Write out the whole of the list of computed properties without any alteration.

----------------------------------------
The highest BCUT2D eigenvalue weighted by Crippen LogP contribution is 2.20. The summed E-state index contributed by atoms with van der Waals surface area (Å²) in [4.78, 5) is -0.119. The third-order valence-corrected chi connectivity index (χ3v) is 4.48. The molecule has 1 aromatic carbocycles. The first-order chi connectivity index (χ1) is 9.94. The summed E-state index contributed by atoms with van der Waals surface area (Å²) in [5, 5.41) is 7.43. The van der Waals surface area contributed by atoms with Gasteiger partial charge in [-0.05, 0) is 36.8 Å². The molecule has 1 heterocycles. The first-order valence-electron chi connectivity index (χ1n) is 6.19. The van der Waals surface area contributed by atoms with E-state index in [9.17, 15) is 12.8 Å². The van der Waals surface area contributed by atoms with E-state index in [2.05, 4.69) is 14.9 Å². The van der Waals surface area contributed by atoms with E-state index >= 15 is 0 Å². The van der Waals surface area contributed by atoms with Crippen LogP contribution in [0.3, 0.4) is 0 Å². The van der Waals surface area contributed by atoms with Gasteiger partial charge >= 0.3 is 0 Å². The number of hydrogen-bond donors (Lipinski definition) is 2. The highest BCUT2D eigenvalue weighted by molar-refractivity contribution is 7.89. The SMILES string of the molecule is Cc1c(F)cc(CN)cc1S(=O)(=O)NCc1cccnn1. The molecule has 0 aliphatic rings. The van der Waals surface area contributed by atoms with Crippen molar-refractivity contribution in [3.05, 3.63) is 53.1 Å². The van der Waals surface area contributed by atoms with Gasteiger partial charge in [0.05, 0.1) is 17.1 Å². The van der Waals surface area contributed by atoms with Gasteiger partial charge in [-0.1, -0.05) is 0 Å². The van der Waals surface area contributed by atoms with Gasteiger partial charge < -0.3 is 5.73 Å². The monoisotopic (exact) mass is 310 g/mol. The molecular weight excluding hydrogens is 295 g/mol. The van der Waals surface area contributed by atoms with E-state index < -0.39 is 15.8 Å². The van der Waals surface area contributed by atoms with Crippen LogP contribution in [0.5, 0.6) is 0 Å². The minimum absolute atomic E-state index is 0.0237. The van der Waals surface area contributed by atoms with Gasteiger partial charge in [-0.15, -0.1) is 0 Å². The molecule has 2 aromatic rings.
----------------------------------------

The highest BCUT2D eigenvalue weighted by Crippen LogP contribution is 2.20. The summed E-state index contributed by atoms with van der Waals surface area (Å²) in [4.78, 5) is -0.119. The third-order valence-corrected chi connectivity index (χ3v) is 4.48. The molecule has 1 aromatic carbocycles. The first-order chi connectivity index (χ1) is 9.94. The summed E-state index contributed by atoms with van der Waals surface area (Å²) in [5, 5.41) is 7.43. The van der Waals surface area contributed by atoms with Gasteiger partial charge in [-0.05, 0) is 36.8 Å². The molecule has 1 heterocycles. The first-order valence-electron chi connectivity index (χ1n) is 6.19. The van der Waals surface area contributed by atoms with E-state index in [9.17, 15) is 12.8 Å². The van der Waals surface area contributed by atoms with E-state index in [2.05, 4.69) is 14.9 Å². The van der Waals surface area contributed by atoms with E-state index >= 15 is 0 Å². The van der Waals surface area contributed by atoms with Crippen LogP contribution in [0.3, 0.4) is 0 Å². The van der Waals surface area contributed by atoms with Gasteiger partial charge >= 0.3 is 0 Å². The number of hydrogen-bond donors (Lipinski definition) is 2. The highest BCUT2D eigenvalue weighted by molar-refractivity contribution is 7.89. The SMILES string of the molecule is Cc1c(F)cc(CN)cc1S(=O)(=O)NCc1cccnn1. The molecule has 0 aliphatic rings. The van der Waals surface area contributed by atoms with Crippen molar-refractivity contribution in [3.05, 3.63) is 53.1 Å². The van der Waals surface area contributed by atoms with Gasteiger partial charge in [0.05, 0.1) is 17.1 Å². The van der Waals surface area contributed by atoms with Gasteiger partial charge in [-0.1, -0.05) is 0 Å². The van der Waals surface area contributed by atoms with Gasteiger partial charge < -0.3 is 5.73 Å². The monoisotopic (exact) mass is 310 g/mol. The molecular weight excluding hydrogens is 295 g/mol. The van der Waals surface area contributed by atoms with E-state index < -0.39 is 15.8 Å². The van der Waals surface area contributed by atoms with Crippen LogP contribution in [0.5, 0.6) is 0 Å². The minimum absolute atomic E-state index is 0.0237. The van der Waals surface area contributed by atoms with Gasteiger partial charge in [-0.15, -0.1) is 0 Å². The molecule has 2 aromatic rings.